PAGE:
Honywood, Thomas (DNB00)
HONYWOOD, Sir THOMAS (1586–1666), parliamentarian, born at Betchworth Castle in Surrey on 15 Jan. 1586, was son of Robert Honywood (d. 1627) of Charing in Kent and Marks Hall in Essex, by his second wife, Elizabeth, daughter of Sir Thomas Browne of Betchworth (d. 1631). Michael Honywood [q. v.] was a younger brother. An elder half-brother Robert inherited from the father Charing and his Kent estate, Thomas taking Marks Hall, where he chiefly lived. He was knighted in 1632.
When the civil war broke out, Honywood sided with the puritans, and Marks Hall became a headquarters for the roundheads in Essex. Throughout 1643 he, with other deputy-lieutenants, was busily raising troops for the parliament, and carrying out the orders of the leaders in London (cf. the correspondence preserved among the manuscripts of Mr. G. A. Lowndes, App. to 7th Rep. Hist. MSS. Comm. pp. 551–66). In 1648, with Colonel Whalley and two thousand horse and foot of the district, he effected a junction with Fairfax, advanced upon Colchester, and was present at its surrender on 27 Aug. In the course of the next year Honywood and Colonel Cooke received orders to dismantle the fortifications of the town, which they did not obey.
On 21 Jan. 1650 a commission was granted to Honywood to be colonel of a regiment of foot for the eastern division of Essex; in December of the same year he again garrisoned Colchester, and on 19 Feb. following he had a commission as captain of horse. In March 1651, while in Colchester, he probably had to meet large expenses out of his own estate, and wishing to send away the garrison, he was met by a refusal from the council on the ground that the fortifications had not been dismantled, as had long ago been ordered. When, however, on 5 July he certified that the place could no longer be held by troops, he was allowed to dismiss the soldiers. The same year Honywood hurried from Essex with all the troops he could gather, in company with Colonel Clarke, to Worcester, where he took part in the battle at the head of his Essex regiment. After the battle Honywood and his Essex friend, Colonel Cooke, passed through Oxford, and were created doctors of civil law. In 1654 he was one of the knights of the shire for Essex, and did good service for Cromwell in assisting to put down the rising of that year. He was paid 500l. by warrant in 1655, probably to compensate him for paying his regiment. In 1656 he was again in parliament, and in 1657 he became a member of Cromwell's upper house. A man of character and the brother-in-law of Sir Henry Vane, Honywood was powerful in Cromwell's court. He was able to get his relative, Sir Robert Honywood of Charing, made a member of the council of state in 1659, and he was himself a very active commissioner in the east of England in that year.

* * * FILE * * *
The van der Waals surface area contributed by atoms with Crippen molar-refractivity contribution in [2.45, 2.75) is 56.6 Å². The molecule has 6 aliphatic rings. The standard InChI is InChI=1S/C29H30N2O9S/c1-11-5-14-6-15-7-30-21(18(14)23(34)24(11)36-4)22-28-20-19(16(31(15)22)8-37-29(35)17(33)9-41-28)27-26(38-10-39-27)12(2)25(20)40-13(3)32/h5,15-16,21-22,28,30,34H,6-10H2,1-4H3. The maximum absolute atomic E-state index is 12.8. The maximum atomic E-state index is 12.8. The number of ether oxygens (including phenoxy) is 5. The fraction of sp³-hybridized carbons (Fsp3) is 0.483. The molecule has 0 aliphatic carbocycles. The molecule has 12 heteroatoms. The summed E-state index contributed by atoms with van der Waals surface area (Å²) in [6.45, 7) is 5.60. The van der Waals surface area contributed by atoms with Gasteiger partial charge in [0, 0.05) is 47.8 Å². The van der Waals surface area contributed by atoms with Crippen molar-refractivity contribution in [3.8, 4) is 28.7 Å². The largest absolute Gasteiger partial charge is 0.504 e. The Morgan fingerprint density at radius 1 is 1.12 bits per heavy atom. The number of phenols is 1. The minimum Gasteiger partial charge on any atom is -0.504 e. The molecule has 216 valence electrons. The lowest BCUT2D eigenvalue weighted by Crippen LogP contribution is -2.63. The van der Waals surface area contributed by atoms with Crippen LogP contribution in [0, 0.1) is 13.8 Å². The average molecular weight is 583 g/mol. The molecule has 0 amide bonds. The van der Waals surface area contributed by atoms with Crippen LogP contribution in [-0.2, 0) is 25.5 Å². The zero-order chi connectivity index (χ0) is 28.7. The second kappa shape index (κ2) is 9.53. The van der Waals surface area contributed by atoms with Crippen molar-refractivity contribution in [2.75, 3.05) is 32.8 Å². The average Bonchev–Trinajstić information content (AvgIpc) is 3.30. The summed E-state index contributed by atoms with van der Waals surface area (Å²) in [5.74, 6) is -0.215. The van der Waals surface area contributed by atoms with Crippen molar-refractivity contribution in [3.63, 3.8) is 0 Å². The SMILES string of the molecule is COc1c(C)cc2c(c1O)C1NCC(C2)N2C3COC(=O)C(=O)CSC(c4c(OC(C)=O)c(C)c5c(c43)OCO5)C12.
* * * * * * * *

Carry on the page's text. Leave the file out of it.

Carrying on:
Honywood (according to Pepys) stayed with Pepys's father on 2 June 1660. He was then very old. He died at Cotton House, Westminster, on 26 May 1666, while on a visit to his son-in-law, Sir John Cotton of Connington, the son of the antiquary (see under Cotton, Sir Robert Bruce). His body was buried in the chancel of Marks Hall Church.
Honywood married, 10 May 1634, Hester (d. 1681), daughter of John Lamotte, a merchant of London, widow of John Manning. By her he had seven children, of whom four died young; his daughter Elizabeth (1637–1702), who had married Sir John Cotton, with his sons Thomas (1639–1672), and John Lamotte (d. 1693), survived him. The two sons succeeded to the family estate in succession, and both died without issue. The property thus passed to Robert Honywood of Charing.
[Wood's Fasti Oxon. ed. Bliss, ii. 168; Chester's Lond. Mar. Lic. p. 705; Morant's Essex, ii. 167; Berry's Essex Genealogies, p. 72; Hist. MSS. Comm. App. to 7th Rep. pp. 551–66; Whitelocke's Mem. pp. 311, 666; Cromwell's Colchester, i. 106 et seq.; Noble's Regicides, i. 361; Pepys's Diary, i. 104, 361; Burton's Diary, clxxxii; Cal. State Papers, Dom. 1649–60.]